Michael Cavacini

An award-winning arts and culture blog.

A Conversation With Bruce Kulick

fullsizeoutput_1e3dA couple days prior to the 2016 NJ KISS Expo, I had the opportunity to interview former KISS lead guitarist Bruce Kulick. I’ve never heard anyone say anything negative about Bruce, and now I know why. Both on the phone and at the Expo, he was as nice as could be and willing to answer all of my questions. For the latest news on Bruce and his exciting musical journey, make sure to visit his website and follow him on social media

Was there a KISS song you helped write that didn’t make it on to an album? If so, which song? And why didn’t it make the cut?

A song immediately comes to mind, and the ironic thing about is that it’s a song other people covered but KISS didn’t release. It’s called “Sword and Stone.” It was written with Desmond Child and Paul, and it was written during the Crazy Nights era. The producer, Ron Nevison, just didn’t like it. I thought it was a really good song. The guy from Loverboy covered it, Desmond included it on a solo album and then a German band covered it. (laughs) All these other people released the song but we didn’t. 

The fans who’ve heard it – because it got leaked somehow – think it’s a great song. As much as I was flattered that artists were covering a song I was a part of – I kind of started the guitar chords in that song and then brought it to Paul and Desmond – I didn’t make the money I would have made if it would have been on a KISS record, which would have gone Gold or Platinum.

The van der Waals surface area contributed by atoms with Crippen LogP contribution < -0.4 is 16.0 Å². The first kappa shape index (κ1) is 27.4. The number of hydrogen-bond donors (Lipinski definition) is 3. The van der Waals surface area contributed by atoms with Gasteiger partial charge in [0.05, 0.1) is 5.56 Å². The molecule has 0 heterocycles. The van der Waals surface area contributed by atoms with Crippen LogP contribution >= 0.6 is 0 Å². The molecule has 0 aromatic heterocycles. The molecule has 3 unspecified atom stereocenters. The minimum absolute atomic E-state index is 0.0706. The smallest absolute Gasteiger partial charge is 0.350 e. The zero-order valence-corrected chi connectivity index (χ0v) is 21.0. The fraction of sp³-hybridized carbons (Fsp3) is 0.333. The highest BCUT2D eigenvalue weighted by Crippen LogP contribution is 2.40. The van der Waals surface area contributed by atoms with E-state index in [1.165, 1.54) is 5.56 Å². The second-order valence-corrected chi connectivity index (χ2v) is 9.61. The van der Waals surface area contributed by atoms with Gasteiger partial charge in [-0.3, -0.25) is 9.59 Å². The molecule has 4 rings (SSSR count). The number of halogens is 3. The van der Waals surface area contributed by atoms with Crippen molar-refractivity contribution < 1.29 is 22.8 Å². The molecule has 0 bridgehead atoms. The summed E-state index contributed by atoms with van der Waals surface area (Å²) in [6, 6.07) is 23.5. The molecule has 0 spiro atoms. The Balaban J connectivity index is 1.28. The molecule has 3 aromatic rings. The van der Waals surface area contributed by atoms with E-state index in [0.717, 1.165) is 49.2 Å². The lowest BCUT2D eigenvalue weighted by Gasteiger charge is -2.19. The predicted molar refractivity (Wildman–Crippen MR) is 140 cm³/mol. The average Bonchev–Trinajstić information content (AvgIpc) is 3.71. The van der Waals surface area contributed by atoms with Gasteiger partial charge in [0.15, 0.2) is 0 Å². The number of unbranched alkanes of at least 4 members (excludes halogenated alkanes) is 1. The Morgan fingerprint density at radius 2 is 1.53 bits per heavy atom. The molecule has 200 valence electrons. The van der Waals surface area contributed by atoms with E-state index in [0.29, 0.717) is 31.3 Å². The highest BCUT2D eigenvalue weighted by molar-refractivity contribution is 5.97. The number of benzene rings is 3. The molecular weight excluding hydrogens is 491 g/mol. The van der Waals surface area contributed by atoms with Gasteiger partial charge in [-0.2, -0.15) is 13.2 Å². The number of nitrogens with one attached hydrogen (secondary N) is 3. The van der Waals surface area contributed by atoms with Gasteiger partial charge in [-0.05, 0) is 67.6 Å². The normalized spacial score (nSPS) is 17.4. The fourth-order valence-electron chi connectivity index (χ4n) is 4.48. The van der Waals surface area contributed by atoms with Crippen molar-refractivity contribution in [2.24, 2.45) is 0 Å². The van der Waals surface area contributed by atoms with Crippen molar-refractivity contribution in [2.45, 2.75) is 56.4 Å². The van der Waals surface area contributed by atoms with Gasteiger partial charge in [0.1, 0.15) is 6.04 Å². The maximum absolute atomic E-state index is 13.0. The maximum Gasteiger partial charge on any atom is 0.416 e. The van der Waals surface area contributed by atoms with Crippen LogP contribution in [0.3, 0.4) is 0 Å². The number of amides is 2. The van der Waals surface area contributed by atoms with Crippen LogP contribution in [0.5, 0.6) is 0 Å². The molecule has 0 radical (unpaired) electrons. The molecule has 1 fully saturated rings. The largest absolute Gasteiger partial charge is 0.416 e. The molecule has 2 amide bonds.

Are there any KISS studio tracks that you wanted to play live but the band never added them to the setlist? If so, what songs?

Lots of times when we’d gear up to support an album on tour, we’d learn how to play the singles live. But with KISS it’s a unique situation since this band has such a rich history of music. It’s always a struggle to add in the new material to the set. Many times we wanted to go deeper than the new singles, but with Gene and Paul if a song didn’t get a big reaction the first time they’d say, “We’re not going to do that song again.” I can understand that. As a fan, if I’m going to see an artist and I’m not familiar with the new album they’re supporting, how am I going to react to new material versus a classic that blows me away live? It’s always very tough. And there are some artists that are very clear about that – they only want to play the entire new record live. They know that every song isn’t known yet, but they don’t care. That’s what they want to do. It’s a real interesting thing. A lot of artists struggle with that, especially those that have a long successful career. What do you do when you put out a new record? How many new songs are you gonna’ do? So, no, I can’t tell you album-by-ablum which songs we should’ve done. But I am glad that by the time we got to Revenge – which is my favorite album, even though I have affection for all of the albums I’ve done with KISS – that we did quite a few of those songs live. So, that was really good, and a few of them appeared on Alive III, of course. 

What was it like performing with Ace and Peter at MTV Unplugged?

In one way it was really exciting because, at that point, I’m fully aware of the history of the band. I wasn’t a huge KISS fan growing up because I was pretty jaded by my brother working with them and I got to know Paul while they were still in their makeup. I didn’t have stars in my eyes around them. I respected them. I knew they were talented and famous and rich (laughs). But there I am about to perform with the original lineup. I never met Ace prior to this, but I heard a million stories about him. The same with Peter. And then they walked through the door into SIR Studios in New York. Part of it was exciting and part of it was awkward.